No one makes a bubble bath better than Siobhan O’Loughlin.
Her water-to-bubbles ratio is borderline scientific, and the temperature is always right — allowing for an hour-long soak without turning cold. And the ambiance is dreamlike, complete with candles, fairy lights and … at least 10 perfect strangers.
What quickly becomes a nightmare for most is the stage for O’Loughlin’s “Broken Bone Bathtub,” an immersive, one-woman performance bouncing from bathroom to bathroom, kicking off the final leg of a nearly five-year tour on Thursday at the Guild House, the residence behind Guild Hall in East Hampton.
And for O’Loughlin, who was a Guild Hall artist-in-residence last year and stayed at Guild House, it feels like coming home.
“For a lot of what I do, I show up to strangers’ homes,” O’Loughlin said with a laugh, “and perform in their houses and just hope that it’s cool. A lot of my life is driving around and doing house tours, basically. I can be in a different home every night, and that is how it normally goes.
“So to have a break from that, essentially, is gonna be really nice.”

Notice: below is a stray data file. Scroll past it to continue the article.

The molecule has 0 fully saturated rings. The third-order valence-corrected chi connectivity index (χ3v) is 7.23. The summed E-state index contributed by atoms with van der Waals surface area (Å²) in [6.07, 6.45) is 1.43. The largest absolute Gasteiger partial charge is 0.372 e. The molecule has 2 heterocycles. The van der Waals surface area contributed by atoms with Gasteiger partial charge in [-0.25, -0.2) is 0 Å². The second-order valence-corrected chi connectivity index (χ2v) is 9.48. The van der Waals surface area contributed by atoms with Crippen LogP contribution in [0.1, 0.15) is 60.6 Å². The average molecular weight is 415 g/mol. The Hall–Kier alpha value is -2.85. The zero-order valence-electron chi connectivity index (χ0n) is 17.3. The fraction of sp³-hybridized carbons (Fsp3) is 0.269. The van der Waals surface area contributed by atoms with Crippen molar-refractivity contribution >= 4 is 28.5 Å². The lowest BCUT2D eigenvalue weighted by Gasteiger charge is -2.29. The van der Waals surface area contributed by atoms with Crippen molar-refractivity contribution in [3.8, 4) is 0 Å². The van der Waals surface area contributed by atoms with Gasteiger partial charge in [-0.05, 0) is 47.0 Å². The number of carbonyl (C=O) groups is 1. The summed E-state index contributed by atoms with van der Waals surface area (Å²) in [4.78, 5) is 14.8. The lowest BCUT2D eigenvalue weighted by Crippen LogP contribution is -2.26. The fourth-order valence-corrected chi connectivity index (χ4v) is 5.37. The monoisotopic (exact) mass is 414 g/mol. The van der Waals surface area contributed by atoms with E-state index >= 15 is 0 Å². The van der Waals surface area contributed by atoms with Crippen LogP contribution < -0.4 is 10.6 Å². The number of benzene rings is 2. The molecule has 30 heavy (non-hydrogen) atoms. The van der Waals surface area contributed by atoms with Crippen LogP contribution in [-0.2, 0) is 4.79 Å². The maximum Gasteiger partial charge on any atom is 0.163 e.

Last Friday morning, O’Loughlin was calling from the road in Virginia — “I am nomadic, so I drive this little Corolla all around and I perform and then I leave, and I go somewhere else and I do it again,” she said. She was due to arrive in New York by Monday, the place where the writer and performer settled down for years, and the scene of the accident that inspired her most significant work yet.
It was a rainy night in October 2014, and while biking to an activist meeting in Brooklyn, O’Loughlin collided head-on with another cyclist. From the ground, she looked at her left hand — a bloody, gnarled mess, her fingers bent at grotesque angles — and landed herself in a bulky cast.
“When we think about physical injury, we kind of forget about the emotional part of it, too,” she said. “If you feel less useful than you once were, to yourself and others, it’s very difficult. It puts you in a lot of pain and presents so many challenges to your daily experience and how you view yourself, how you assume others view you. So that’s a lot of what I was going through.”
Outside of her internal struggle, O’Loughlin also couldn’t figure out a way to bathe without soaking the cast. She decided she would take baths, except she had only one functional hand and no bathtub in her lofted Bushwick apartment.